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From cleaning grime to repairing masonry, U.S. parks get makeover

By Rebecca Reynolds

The Associated Press

Near the Tidal Basin in Washington, crews have cleaned grime off the white marble exterior of the Jefferson Memorial and fixed cracked stone to prevent falling debris. At the Statue of Liberty, plans are in the works to waterproof the exterior of the massive stone fort built in 1807 that serves as the monument’s base.

And at New River Gorge in West Virginia, one of the newest national parks, historical masonry grills have been restored near the Grandview Visitor Center, which features a breathtaking overlook of the valley and waterway 1,400 feet below.

Under legislation passed by Congress in 2020, some of America’s most spectacular natural settings and historical icons, from the monuments of the East Coast to the Grand Canyon and Yosemite in the West, are getting a makeover.

The Great American Outdoor Act dedicates up to $1.6 billion a year for the next five years to extensive maintenance and repairs that have been put off time and time again. The funding will go toward critical projects in national parks, forests, wildlife refuges and recreation areas, according to the Department of the Interior. It also includes funding for tribal schools.

Some of the first projects being funded are smaller ones that will preserve historical structures like the grills at New River Gorge and the marble walls of the Jefferson Memorial. But dozens of other projects are coming, some more urgent than others.

In Puerto Rico, plans call for stabilizing a cliffside eroded by wind, rain and waves at San Juan National Historic Site to stop rocks from falling on a popular recreation trail below.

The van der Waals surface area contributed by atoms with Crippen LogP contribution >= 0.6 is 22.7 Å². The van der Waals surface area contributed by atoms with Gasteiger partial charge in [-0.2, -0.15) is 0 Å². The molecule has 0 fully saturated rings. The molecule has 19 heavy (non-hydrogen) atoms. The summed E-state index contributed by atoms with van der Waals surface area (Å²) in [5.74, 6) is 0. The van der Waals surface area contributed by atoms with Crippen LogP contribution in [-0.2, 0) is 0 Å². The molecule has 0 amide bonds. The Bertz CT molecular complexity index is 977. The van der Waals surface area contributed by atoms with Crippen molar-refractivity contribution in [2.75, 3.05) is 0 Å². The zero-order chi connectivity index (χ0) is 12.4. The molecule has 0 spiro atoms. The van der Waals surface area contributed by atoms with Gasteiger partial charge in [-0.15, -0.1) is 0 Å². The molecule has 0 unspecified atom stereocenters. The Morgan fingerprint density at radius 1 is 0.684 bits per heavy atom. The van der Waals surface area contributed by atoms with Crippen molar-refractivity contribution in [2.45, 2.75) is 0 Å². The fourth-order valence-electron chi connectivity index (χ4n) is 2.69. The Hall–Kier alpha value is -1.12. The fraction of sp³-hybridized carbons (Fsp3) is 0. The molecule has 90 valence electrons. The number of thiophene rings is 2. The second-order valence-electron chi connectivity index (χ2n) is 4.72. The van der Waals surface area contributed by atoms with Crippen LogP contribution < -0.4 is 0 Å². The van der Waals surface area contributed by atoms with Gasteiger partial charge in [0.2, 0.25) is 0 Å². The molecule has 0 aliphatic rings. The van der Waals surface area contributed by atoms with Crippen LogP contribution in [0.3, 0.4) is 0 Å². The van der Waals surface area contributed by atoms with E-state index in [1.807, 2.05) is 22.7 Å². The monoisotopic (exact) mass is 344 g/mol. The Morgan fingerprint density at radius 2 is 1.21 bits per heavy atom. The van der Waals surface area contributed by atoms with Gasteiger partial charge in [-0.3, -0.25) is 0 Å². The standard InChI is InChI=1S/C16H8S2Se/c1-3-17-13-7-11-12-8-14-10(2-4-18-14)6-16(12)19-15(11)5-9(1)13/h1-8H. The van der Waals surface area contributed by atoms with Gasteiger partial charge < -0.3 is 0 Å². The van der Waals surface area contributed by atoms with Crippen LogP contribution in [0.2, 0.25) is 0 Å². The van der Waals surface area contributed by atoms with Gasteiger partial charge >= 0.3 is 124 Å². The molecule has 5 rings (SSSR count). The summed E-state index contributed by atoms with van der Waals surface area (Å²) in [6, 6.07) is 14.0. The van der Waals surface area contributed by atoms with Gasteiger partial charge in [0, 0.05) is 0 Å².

Another project will repair the failing left abutment of a 146-year-old masonry dam on the Potomac River at the Chesapeake and Ohio Canal National Historical Park “to prevent possible loss of life” from a sudden release of water.

At the Grand Canyon, a massive Swiss chalet-style building with oversized balconies, windows and eaves is in line for an upgrade that will bring the now-vacant structure up to code and stabilize it while the park determines how best to use it.

Some of the projects planned for the next year will fix problems with infrastructure that park visitors might not immediately notice: repaving roads, repairing leaky lodge roofs and replacing outdated utilities that pose safety risks.

One such project will replace dilapidated high-voltage transmission lines and towers at Yosemite National Park. The lines constructed in the mid-1930s provide power to the entire Yosemite Valley.

Several campgrounds will see improvements, including one in the Rocky Mountains that will get new utility lines to provide consistent clean water and power as well as more electric hookups and parking.

“The Great American Outdoors Act overall, with the amount of funding available, offers us really a once in a generation opportunity to take care of some of the large projects, the large needs, of the national park service,” while also addressing several critical smaller projects, said Mike Caldwell, National Park Service acting associate director of park planning, facilities and lands.

New River Gorge, where one of the first maintenance projects was completed in October, attracted about 70,000 visitors annually before being designated a national park last year. Attendance has increased with the new status, especially at Grandview, a popular place for hiking, picnics and taking in the dramatic landscape, spokeswoman Eve West said.



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